You can expect these products to be bouncier and more flexible than just a plane wood affair, but you might not get as much support as you’d like.
Coils may also fatigue with age, sagging and getting squeaky.
Zero-Deflection Box Springs
On the other end of the spectrum, you have the zero-deflection option.
This is the most common type of box spring on the market, made out of wooden slats and sometimes wire supports.
This style of box spring is highly durable, offering an extremely sturdy support system that will prevent sagging on the bottom of your mattress and likely last you for years to come.
Semi-Flex Grid Box Springs
Your last option is the semi-flex grid box spring.
These are the most expensive option, but they offer a compelling combination of both flexibility and support.
Semi-flex box springs still have a wooden base, but it’s covered in a meshwork of metal wire.
These offer the best of both worlds, and they’re typically best suited to the heavier mattresses.
Box Spring Materials
In addition to the general construction technique behind your box spring, you should also keep in mind any particular wants or needs you have for the products you sleep on.
If you suffer from allergies, for instance, you might want to go from a box spring specifically made with hypoallergenic materials.
Or if keeping things natural and ecofriendly is a big priority, check out box springs made with organic fabrics and fillers.
There’s not a huge amount of variety in these materials, but there is some—so if these things matter to you, be sure to shop around!
Choosing the Right Dimensions
Box springs come in all the same sizes as mattresses, as well as two different standard depths: standard, and low profile.
Standard box springs are 9 inches high, while low-profile box springs are between 5 and 5.5 inches.
This choice mostly just hinges on aesthetics and convenience—there’s no difference in the kind of support these two dimensions widths provide, and they’ll both work with pretty much all beds and mattresses.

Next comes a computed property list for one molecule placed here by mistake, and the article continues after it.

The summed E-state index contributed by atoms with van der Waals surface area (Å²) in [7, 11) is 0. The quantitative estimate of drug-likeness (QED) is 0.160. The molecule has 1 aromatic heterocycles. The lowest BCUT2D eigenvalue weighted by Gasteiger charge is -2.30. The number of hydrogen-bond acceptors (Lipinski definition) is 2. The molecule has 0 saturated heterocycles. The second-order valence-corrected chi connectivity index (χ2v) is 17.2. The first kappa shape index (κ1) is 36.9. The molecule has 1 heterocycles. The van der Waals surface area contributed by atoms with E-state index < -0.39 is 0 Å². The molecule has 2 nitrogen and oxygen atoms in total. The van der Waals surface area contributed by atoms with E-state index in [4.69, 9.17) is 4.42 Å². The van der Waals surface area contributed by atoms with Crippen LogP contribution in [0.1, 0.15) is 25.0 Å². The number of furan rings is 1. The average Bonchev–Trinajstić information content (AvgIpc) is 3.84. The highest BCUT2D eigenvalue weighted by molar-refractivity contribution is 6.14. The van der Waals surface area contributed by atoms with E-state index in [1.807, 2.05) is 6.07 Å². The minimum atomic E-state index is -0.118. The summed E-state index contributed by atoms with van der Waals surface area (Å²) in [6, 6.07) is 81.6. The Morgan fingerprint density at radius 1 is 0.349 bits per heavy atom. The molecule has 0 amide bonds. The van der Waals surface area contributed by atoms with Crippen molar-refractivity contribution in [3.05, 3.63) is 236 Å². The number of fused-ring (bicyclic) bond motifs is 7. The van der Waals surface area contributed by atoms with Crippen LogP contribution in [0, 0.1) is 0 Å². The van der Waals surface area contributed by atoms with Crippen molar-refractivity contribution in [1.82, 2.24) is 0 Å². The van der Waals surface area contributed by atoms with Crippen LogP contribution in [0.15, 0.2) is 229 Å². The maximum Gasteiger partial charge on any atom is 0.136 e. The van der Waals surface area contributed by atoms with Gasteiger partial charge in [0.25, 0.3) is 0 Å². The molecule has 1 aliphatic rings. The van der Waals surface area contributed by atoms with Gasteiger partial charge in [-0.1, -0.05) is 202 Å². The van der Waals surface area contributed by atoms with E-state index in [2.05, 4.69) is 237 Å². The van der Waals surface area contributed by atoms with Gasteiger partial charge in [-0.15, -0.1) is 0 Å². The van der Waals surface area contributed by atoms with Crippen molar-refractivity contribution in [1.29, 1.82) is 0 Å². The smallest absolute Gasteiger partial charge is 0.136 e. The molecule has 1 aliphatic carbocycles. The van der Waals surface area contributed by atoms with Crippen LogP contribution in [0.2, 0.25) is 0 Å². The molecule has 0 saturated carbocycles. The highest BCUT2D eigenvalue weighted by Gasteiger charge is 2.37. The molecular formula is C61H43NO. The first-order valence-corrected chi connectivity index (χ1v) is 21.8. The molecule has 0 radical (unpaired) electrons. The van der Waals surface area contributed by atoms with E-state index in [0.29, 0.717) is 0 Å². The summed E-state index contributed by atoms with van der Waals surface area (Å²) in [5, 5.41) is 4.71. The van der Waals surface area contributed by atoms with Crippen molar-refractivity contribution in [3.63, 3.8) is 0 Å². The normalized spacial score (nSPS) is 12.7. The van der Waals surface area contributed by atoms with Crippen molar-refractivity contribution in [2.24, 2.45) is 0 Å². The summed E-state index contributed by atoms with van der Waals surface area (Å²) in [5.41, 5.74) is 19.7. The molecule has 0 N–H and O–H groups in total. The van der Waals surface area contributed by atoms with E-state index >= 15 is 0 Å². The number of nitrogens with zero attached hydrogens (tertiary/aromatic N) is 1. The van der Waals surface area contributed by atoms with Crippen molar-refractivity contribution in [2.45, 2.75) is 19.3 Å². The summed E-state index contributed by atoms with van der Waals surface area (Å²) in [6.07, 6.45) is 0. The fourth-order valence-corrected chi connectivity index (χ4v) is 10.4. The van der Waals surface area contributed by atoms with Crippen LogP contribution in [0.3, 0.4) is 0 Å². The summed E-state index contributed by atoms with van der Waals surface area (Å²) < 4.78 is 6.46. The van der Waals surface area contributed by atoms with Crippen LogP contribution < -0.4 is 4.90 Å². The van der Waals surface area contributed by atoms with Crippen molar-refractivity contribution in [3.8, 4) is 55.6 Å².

Split Box Springs
If you live in a building with narrow halls or doorways, you might also want to consider going for a split box spring.
These come out to the same total dimensions as regular box springs, your foundation will now be made up of two boxes instead of one.
This doesn’t make any difference in terms of the quality of your sleep, but it can make your box spring easier to transport.
Box springs can’t be squished and bent the same way mattresses can, which can sometimes make them a pain to move.
If you’re buying a queen-sized mattress or bigger, it’ll probably be easiest for you to go with a split box spring.
Just keep in mind that you’ll need support in the middle of your bedframe, or this isn’t going to work!
Check that out beforehand, or you might be in for an unpleasant surprise.
Some Box Springs Are Included
Before you go out looking for a box spring to go with your new mattress, though, you’re probably going to want to make sure you actually need to spend that kind of money!
A lot of mattress companies will include box springs in with your purchase, often at a very reasonable price.
These box springs are specifically picked to work with your mattress, so you won’t even have to worry about making a decision.
Have a look at this before you go out and spend anything on a new foundation!
When to Replace a Box Spring
Most box springs typically last between eight and ten years—just a little longer than most mattresses.
There’s a lot of variation in this, though.
Low-quality box springs sometimes last only a couple years, while the very best ones can stick around for decades.
In general, you’ll probably just want to replace your box spring whenever your replace your mattress.
But if you have a particularly bad box spring, you’ll start seeing some pretty noticeable signs.
They often squeak and sag, and their steel grid might even be bent or broken!
You can mostly use common sense to make your decision, here.
If you notice your box spring looking a little out of sorts, or if you’re considering buying a new mattress because you’ve been getting bad sleep on your old one, be sure to have a look at your box spring.
It’s a lot cheaper to fix than your mattress, that’s for sure!
Hopefully, you now have a pretty good idea as to the kind of box spring you need (or don’t)!
There are a fair number of options out there, but you shouldn’t let yourself get too overwhelmed
Just have a look at your mattress warranty, and consider your wants and needs.
You’ve got this!